Investors Need Better Climate Data to Hit Net Zero
A new report has emerged, focusing on addressing the informational gaps necessary for investors to effectively uphold their commitments to achieving net-zero emissions.
The Principles for Responsible Investment (PRI) has unveiled this comprehensive report, backed by Chronos Sustainability, which meticulously examines the climate-related data essential for investors to make well-informed decisions and actively engage with their investment portfolios.
This report delves into what investors must be aware of to materialise their net-zero pledges, evaluates the existing landscape of climate data in terms of quality and coverage, and outlines steps required to construct a robust data ecosystem.
Within the report lie three overarching recommendations designed to shed light on the discord between investors' requirements and the current market offerings:
Enhancing Corporate Disclosure
Improving corporate disclosure is a fundamental step toward enhancing the quality and extent of available data products. Corporate data forms the backbone of most existing data offerings.
Elevating the Quality and Coverage of Products
Data providers need to elevate their coverage, transparency, forward-looking climate data analysis, metrics, and methodologies at the portfolio level.
Promoting Data Comparability
To establish common definitions and consensus on sector and geographic pathways, broader consensus-building efforts are imperative. These endeavours will eventually bolster the development of data products.
René van Merrienboer, PRI's Director for Sustainable Systems, expressed that the report's findings illuminate the existing disparities between investors' need for high-calibre climate data and the available data resources.
The report underscores the necessity for improved coverage and quality of climate data to fulfill net-zero commitments. Additionally, convergence across the sector on common definitions and transition pathways will be vital for strengthening the climate data ecosystem.
The report builds on prior literature by undertaking a detailed analysis of investors' specific requirements. This analysis was complemented by a comprehensive research process, encompassing:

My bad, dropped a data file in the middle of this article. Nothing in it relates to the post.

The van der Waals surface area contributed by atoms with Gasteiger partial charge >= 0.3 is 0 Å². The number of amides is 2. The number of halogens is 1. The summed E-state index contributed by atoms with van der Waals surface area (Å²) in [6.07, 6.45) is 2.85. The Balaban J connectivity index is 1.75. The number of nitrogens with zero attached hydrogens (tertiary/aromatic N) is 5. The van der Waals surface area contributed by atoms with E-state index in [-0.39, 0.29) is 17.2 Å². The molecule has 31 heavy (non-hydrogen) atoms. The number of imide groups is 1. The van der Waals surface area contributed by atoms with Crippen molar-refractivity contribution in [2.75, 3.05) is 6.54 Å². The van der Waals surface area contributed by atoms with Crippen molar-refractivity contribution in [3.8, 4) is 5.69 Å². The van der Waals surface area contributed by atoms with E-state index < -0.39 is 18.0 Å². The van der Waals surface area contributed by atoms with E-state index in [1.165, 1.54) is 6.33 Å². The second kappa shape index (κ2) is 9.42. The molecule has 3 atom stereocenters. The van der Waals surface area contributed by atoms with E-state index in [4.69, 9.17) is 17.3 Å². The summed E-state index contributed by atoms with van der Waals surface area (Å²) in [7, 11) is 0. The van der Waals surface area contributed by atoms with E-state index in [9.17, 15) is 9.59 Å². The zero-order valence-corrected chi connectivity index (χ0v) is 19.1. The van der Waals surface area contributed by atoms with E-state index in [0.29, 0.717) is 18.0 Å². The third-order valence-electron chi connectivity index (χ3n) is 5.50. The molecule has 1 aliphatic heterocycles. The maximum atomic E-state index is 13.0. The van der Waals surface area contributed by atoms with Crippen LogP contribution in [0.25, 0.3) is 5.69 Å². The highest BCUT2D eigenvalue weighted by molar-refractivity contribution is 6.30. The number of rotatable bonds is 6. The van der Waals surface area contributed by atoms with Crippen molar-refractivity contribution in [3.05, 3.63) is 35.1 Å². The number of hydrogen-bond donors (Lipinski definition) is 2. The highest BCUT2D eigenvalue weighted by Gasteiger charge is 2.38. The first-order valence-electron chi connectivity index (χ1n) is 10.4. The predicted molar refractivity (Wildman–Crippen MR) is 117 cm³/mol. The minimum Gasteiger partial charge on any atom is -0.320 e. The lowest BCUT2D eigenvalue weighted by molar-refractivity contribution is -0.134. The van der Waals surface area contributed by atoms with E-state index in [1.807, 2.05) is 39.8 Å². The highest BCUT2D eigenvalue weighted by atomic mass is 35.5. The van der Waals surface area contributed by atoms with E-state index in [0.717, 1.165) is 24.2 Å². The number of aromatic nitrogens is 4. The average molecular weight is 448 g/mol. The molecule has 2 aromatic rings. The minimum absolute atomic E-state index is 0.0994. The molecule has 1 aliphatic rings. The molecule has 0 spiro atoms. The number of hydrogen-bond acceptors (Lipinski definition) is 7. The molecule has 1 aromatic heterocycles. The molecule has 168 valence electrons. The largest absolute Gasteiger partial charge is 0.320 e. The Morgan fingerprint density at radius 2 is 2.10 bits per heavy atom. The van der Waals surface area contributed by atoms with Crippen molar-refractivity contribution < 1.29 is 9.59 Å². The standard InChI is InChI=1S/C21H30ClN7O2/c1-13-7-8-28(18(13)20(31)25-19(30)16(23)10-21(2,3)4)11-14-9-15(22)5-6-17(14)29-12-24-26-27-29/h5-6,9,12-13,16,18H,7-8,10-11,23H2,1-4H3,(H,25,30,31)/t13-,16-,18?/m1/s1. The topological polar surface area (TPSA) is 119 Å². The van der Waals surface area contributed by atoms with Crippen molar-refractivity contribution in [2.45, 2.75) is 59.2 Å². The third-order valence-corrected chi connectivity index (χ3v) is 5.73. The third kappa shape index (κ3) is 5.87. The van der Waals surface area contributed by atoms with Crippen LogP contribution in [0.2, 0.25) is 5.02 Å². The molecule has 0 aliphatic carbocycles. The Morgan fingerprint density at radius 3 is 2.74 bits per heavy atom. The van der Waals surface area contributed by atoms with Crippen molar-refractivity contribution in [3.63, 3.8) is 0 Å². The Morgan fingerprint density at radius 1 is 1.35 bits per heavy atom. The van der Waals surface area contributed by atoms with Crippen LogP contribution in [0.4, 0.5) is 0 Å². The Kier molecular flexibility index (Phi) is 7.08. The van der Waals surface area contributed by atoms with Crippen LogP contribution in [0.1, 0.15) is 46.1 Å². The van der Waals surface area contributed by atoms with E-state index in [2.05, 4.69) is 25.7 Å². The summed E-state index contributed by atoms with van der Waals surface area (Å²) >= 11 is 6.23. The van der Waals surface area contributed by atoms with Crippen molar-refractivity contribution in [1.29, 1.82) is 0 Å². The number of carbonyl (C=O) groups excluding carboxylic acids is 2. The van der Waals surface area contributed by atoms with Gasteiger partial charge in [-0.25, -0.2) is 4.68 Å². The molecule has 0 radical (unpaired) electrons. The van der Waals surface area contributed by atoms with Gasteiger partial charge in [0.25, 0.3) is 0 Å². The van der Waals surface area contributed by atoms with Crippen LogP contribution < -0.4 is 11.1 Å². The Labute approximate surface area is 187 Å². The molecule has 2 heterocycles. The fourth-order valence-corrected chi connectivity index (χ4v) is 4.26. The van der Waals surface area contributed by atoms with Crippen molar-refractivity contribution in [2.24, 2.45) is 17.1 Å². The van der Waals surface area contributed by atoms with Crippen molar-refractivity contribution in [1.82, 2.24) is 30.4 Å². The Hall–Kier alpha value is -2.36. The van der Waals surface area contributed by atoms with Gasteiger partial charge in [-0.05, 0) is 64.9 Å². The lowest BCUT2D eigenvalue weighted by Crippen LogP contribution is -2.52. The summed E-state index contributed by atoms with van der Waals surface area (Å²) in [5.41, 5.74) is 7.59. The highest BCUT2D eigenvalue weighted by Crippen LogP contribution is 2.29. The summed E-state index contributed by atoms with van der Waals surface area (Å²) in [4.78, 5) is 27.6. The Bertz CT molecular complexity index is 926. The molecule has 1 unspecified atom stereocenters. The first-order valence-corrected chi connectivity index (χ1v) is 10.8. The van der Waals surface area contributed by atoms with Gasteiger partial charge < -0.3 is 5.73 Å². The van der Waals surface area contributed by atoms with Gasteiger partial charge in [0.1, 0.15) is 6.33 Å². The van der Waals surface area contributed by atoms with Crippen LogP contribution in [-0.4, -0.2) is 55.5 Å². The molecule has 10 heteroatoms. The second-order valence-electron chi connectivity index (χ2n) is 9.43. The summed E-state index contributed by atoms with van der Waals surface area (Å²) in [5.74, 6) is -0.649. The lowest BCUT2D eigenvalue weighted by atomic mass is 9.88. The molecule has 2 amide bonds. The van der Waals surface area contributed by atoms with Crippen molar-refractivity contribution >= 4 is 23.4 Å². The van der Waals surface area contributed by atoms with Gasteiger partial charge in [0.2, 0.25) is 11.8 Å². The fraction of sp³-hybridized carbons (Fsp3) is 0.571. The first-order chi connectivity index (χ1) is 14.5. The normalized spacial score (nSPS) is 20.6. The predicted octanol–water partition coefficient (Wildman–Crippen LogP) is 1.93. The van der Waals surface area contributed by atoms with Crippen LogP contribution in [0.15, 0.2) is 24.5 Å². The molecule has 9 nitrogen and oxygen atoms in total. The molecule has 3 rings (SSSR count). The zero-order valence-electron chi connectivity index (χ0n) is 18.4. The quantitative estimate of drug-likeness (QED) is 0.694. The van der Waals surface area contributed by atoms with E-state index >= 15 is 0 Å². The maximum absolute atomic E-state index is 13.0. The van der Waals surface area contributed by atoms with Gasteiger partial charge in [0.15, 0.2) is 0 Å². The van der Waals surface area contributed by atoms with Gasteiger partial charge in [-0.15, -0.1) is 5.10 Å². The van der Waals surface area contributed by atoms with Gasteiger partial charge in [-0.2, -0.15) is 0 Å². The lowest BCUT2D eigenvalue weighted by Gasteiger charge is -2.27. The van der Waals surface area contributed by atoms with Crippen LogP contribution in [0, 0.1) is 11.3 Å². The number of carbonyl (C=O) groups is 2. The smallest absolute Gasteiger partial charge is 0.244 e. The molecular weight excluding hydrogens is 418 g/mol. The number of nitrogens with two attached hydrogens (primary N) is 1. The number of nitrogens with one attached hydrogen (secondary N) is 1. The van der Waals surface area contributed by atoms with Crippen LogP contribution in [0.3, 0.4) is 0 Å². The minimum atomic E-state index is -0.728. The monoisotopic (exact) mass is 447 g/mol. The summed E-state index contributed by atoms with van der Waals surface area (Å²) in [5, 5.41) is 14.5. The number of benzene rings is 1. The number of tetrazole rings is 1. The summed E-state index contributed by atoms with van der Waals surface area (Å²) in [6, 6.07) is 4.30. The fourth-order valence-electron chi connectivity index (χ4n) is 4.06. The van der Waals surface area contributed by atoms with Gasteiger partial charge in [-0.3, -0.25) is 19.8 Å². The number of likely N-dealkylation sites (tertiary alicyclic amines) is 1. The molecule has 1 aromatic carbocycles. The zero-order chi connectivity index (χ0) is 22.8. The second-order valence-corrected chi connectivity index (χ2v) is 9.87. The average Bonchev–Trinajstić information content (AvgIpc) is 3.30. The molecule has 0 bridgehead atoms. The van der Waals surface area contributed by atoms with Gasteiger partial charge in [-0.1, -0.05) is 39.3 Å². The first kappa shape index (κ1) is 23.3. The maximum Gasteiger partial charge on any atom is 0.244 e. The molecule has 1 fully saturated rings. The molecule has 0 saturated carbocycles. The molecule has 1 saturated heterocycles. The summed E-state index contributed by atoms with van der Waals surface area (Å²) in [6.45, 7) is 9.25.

An examination of the criteria of 17 major investor-led net-zero and similar climate change frameworks and initiatives.
A review of 62 climate data products from 19 data providers.
Interviews with 16 institutional investors worldwide to gauge their climate data needs.
The three recommendations are subsequently delineated across several themes:
Improving Corporate Disclosure
This theme emphasises the necessity for standard-setters and regulators to introduce mandatory climate disclosure for companies. Such regulations should encompass a range of disclosure requirements, including emissions breakdown, industry metrics, and transition plans.
Enhancing the Coverage and Quality of Products
This theme underscores the importance of expanding the coverage of data products, enhancing data provider transparency, analysing forward-looking company climate data, and developing portfolio-level metrics and methodologies.
Facilitating Data Comparability
This theme highlights the significance of adopting common definitions and agreeing on sector and geographic pathways to promote data comparability and alignment.
In conclusion, the PRI report provides a vital roadmap for closing the information gap that hinders investors from achieving their net-zero commitments. It underscores the imperative need for more robust climate data, improved corporate disclosure, and data comparability to steer the investment industry toward a sustainable, low-carbon future.
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